Be Visible, Be Real, Be Funny
Being visible, real and funny has currency! We had landed in Glasgow (this morning) with a thump at 1am, four hours late. The highlight of the fiasco was when we had pushed back around 22.39pm and the pilot told us he never had enough on his tacho to get us home so we had to go back to base. There were also some nicely heated words from irate travellers earlier in the fancy BA Gatwick Lounge, where free food and drink were plentiful but information rationed.
The last pilot, our third, sent us home happy which was no mean feat. When he arrived, half an hour after we had snuck back to gate 10, we all saw him standing up front. Phone to his face, there was an apology and context and the white shirt and epaulettes and nicely knotted tie. Job done, we were off. Well sort of, as there was more delay but that half hour was peppered with real time information and a pragmatism that was absent in the Dandy Lounge earlier. That void was, to be sure, down to lack of certainty about what was going to happen but also a lack of the communication skills our pilot displayed as soon as he arrived.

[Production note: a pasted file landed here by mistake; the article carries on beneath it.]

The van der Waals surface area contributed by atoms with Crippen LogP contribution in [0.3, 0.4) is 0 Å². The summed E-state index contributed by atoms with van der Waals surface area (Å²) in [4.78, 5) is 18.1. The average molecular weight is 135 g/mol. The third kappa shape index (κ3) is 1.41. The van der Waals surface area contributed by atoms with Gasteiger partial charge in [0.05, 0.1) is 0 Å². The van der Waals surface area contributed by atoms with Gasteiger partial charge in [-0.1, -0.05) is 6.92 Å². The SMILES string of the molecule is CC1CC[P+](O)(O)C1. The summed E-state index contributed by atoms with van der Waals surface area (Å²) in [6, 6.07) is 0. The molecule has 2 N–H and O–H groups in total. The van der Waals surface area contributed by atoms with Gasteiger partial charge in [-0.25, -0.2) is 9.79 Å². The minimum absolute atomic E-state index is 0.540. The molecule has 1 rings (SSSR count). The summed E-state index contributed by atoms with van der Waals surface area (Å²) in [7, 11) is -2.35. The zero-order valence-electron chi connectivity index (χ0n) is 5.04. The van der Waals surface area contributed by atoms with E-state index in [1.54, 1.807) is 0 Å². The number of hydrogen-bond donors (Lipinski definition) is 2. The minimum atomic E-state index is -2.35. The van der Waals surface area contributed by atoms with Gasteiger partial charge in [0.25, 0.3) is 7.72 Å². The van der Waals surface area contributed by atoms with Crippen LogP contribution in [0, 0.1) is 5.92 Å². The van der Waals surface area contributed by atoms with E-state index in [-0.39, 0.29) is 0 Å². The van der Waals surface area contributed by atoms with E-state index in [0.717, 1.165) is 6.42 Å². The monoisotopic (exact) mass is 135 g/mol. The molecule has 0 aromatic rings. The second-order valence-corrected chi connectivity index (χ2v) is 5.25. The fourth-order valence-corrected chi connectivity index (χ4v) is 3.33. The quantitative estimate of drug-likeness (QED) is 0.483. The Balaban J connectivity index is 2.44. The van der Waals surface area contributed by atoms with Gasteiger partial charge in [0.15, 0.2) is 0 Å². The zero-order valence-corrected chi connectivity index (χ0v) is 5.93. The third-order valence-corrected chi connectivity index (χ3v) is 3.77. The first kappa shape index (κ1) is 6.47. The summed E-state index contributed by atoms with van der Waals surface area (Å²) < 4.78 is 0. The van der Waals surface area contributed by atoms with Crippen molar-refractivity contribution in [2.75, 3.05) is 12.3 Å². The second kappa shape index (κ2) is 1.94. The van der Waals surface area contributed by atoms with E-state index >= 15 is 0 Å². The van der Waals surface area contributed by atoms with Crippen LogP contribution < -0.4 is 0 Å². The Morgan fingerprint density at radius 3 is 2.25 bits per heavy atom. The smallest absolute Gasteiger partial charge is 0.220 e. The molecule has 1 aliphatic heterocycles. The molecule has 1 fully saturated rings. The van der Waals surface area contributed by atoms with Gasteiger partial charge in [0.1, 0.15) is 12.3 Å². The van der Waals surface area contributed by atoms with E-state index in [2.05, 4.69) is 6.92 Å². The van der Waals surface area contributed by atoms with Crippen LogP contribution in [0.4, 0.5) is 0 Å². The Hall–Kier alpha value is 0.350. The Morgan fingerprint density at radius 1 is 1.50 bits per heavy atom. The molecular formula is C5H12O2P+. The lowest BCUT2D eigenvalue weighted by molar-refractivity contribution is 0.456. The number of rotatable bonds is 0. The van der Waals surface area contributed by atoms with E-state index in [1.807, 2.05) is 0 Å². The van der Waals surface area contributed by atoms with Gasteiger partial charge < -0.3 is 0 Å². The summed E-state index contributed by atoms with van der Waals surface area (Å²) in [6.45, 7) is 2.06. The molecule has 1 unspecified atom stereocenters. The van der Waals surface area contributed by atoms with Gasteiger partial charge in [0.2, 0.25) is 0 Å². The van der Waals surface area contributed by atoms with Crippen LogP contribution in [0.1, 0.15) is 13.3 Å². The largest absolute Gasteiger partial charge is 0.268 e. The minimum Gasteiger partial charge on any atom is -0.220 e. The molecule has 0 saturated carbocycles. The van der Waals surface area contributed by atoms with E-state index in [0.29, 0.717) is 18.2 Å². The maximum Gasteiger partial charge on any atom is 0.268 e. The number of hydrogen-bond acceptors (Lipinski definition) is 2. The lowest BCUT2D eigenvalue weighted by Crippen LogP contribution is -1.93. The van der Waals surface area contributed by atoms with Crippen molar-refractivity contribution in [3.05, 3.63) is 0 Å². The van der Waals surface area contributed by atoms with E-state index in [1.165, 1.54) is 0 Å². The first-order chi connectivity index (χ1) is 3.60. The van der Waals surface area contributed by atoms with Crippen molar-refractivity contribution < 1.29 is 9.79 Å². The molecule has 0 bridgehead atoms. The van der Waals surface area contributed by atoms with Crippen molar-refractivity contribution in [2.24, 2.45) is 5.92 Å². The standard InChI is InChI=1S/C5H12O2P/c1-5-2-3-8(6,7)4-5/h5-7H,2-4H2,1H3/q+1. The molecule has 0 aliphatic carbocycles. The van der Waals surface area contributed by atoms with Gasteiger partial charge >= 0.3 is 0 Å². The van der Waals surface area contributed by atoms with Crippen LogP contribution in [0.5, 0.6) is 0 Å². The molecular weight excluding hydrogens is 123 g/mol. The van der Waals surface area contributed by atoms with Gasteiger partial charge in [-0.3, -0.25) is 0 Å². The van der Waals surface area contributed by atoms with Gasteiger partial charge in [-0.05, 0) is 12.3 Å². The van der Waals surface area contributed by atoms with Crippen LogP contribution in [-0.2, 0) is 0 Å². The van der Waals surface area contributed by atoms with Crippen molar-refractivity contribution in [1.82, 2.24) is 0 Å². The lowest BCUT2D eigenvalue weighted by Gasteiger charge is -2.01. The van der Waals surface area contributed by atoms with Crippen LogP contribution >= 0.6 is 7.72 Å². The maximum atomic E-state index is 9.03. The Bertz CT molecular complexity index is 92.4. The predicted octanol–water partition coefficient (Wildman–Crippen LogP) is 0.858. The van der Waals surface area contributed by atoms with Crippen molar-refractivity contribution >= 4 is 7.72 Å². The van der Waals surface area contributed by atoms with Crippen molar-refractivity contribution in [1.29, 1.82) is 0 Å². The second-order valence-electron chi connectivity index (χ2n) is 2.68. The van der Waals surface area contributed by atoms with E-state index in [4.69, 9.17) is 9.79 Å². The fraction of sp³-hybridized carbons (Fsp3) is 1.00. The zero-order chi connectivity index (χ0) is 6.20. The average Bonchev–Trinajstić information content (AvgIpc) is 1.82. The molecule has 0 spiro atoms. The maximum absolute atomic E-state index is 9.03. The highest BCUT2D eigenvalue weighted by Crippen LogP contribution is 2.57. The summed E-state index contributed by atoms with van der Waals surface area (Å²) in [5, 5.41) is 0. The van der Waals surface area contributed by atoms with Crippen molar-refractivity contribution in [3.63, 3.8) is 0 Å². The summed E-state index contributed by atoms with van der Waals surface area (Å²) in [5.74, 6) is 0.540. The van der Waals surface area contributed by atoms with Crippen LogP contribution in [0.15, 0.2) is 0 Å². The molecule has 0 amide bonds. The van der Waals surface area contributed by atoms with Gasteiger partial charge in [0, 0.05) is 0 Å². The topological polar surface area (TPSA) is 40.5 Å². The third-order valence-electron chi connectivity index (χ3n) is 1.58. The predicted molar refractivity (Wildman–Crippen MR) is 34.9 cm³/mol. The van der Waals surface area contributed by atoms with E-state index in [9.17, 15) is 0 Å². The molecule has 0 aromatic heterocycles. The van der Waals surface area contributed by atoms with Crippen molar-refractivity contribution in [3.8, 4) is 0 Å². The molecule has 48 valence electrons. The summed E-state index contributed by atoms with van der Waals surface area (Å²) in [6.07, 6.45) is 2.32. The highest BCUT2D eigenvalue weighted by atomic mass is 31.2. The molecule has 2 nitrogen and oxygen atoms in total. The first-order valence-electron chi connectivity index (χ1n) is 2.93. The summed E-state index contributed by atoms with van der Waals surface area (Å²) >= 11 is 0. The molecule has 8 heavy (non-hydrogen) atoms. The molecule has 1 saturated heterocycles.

Physical visibility and authenticity are a heady concoction, the effect is similar to the cocktail I created in the BA Lounge earlier (The KWantroChinno: Cointreau, double espresso, milk & ice) as I listened to Radio Four and ate pesto pasta, tiramisu cookies and mature cheddar cheese. This delay had first world problems written all over it.
Two hundred Weegies were in a better place at 1am than they had been for the best part of the previous evening because our pilot got that, you could call it authenticity or empathy or charisma. And he had one more card to play. As we whacked the ground so hard audible shock was expressed by the snowflakes our hero came on and, in his own inimitable style, apologised once more and hoped we knew he had done his best to get us north safely, as quickly as he could and, specifically, that all the flying was done by him.
But the landing was down to the First Officer. Cue laughter from 200 tired, fed up passengers well after midnight on a Friday.